■ Miami at New England (-7½): A lot has changed since Week 1, when the Dolphins’ pass rush turned around the game in the second half. Like a year ago, and like the Chiefs this season, Miami might have peaked too early, as the offense has suddenly lost its bearings after Ryan Tannehill looked Pro Bowl-bound in the Denver game. New England’s recent form, the revenge angle, a chance to again sew up the AFC East and staying ahead in the race for the home-field playoff edge in the AFC suggest this price is not too prohibitive on the Patriots.

■ Tampa Bay at Carolina (-3): Cam Newton’s midweek auto accident casts a different light upon this matchup, but remember that Derek Anderson was the Panthers’ starting quarterback in a win at Tampa Bay in Week 1. Still, I’m not convinced the win at New Orleans was a buy signal on Carolina, which had not won in the previous two months. The Buccaneers are not much, but their best efforts have come on the road, and coach Lovie Smith’s possible switch back to Mike Glennon at quarterback might provide a spark. I can’t lay points with Carolina.

■ Green Bay (-4½) at Buffalo: The Packers are unlikely to relinquish sole possession of the lead in the NFC North, but they do not bring their same knockout power with them away from Lambeau Field, scoring 18 points per game fewer on the road than at home. With 46 sacks on the season, Buffalo’s energized pass rush could somewhat neutralize Aaron Rodgers. I’m not sure the Kyle Orton-led offense can do enough to keep the Bills in the AFC playoff mix, so look under the total of 50½, especially considering Buffalo’s 11-2 under mark.

■ Minnesota at Detroit (-7½): There are plenty of positive developments with the Vikings, who are 5-4 straight up with rookie Teddy Bridgewater at quarterback. But this matchup might not work for Minnesota. Remember that in his first start on Oct. 12, Bridgewater was picked off three times in a 17-3 Detroit win. The Lions were without Calvin Johnson and Reggie Bush that day, but now they are back, and coach Jim Caldwell’s rugged defense ranks second in the NFL. Detroit has covered six of seven at Ford Field and should do so again while keeping alive its NFC North title hopes.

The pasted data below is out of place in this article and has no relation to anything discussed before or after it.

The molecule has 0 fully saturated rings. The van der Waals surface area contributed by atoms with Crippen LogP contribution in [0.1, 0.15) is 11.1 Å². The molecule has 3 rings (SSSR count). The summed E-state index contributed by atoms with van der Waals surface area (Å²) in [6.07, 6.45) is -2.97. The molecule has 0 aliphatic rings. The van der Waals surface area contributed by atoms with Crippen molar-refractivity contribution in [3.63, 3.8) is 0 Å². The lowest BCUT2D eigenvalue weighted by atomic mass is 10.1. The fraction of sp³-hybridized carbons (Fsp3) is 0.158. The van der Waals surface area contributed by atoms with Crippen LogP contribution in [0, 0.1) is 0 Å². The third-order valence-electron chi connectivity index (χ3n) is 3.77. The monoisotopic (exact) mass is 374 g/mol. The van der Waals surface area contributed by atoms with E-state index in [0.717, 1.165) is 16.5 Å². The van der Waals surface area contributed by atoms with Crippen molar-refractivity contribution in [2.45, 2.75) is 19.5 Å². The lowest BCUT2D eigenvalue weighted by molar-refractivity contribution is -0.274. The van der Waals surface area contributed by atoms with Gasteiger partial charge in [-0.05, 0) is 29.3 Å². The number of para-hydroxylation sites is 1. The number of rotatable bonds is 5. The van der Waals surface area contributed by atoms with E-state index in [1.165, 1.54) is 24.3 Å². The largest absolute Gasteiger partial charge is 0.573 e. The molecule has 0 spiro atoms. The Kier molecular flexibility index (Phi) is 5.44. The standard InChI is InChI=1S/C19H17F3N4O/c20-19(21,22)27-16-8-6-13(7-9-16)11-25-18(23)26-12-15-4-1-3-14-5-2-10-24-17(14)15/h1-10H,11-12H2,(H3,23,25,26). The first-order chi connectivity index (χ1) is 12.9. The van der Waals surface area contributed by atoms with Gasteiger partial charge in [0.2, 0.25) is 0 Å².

■ New York Jets (-2½) at Tennessee: There’s more at stake here than meets the eye, as the top pick in the draft — Oregon quarterback Marcus Mariota? — could be at stake. A few weeks ago, we might have thought a switch back to Jake Locker at quarterback would give the Titans a better chance, but after watching him struggle the past two weeks, I’m not so sure. It’s still hard to make a strong case for either of these stragglers, but at least most of the Jets’ recent efforts versus teams other than the Bills have been decent over the past two months. There are no visible signs of improvement from Tennessee. The Jets appear the lesser of two evils.

■ Denver (-4) at San Diego: Note the interesting change in pace of Broncos games, which have slowed since the mid-November loss at St. Louis. Denver is content to emphasize C.J. Anderson and its running attack, as Peyton Manning seems to legitimately miss the target that injured tight end Julius Thomas provided. Meanwhile, the upgraded Denver defense knows all of Philip Rivers’ tricks. Totals dynamics thus have been altered in Denver games to the point we are now comfortable recommending the under (51) this week.

■ San Francisco at Seattle (-9½): The abandonment of the read-option package that unleashed Colin Kaepernick a couple of years ago looks to be a move that could cost offensive coordinator Greg Roman and coach Jim Harbaugh their jobs in San Francisco. Russell Wilson is impacting games a lot more positively these days than Kaepernick, while Richard Sherman and the Seahawks defense are regaining their swagger. This could look a lot like the Thanksgiving yawner in Santa Clara, Calif., won by Seattle 19-3, so under the total (38) and the favorite should be worth a look.

■ Dallas at Philadelphia (-3½): Something appeared physically wrong with Tony Romo in the Thanksgiving Day loss to the Eagles, but his sore ribs healed enough for Romo to look closer to himself last week at Chicago. Curiously, the Cowboys have played better on the road (6-0) than at home, so expect no repeat of the shellacking Dallas received in the first meeting. Mark Sanchez is still blowing hot and cold at quarterback for Philadelphia. The Dallas revenge angle and over 55 — the Cowboys are 9-2 over in their past 11 away — are worth consideration.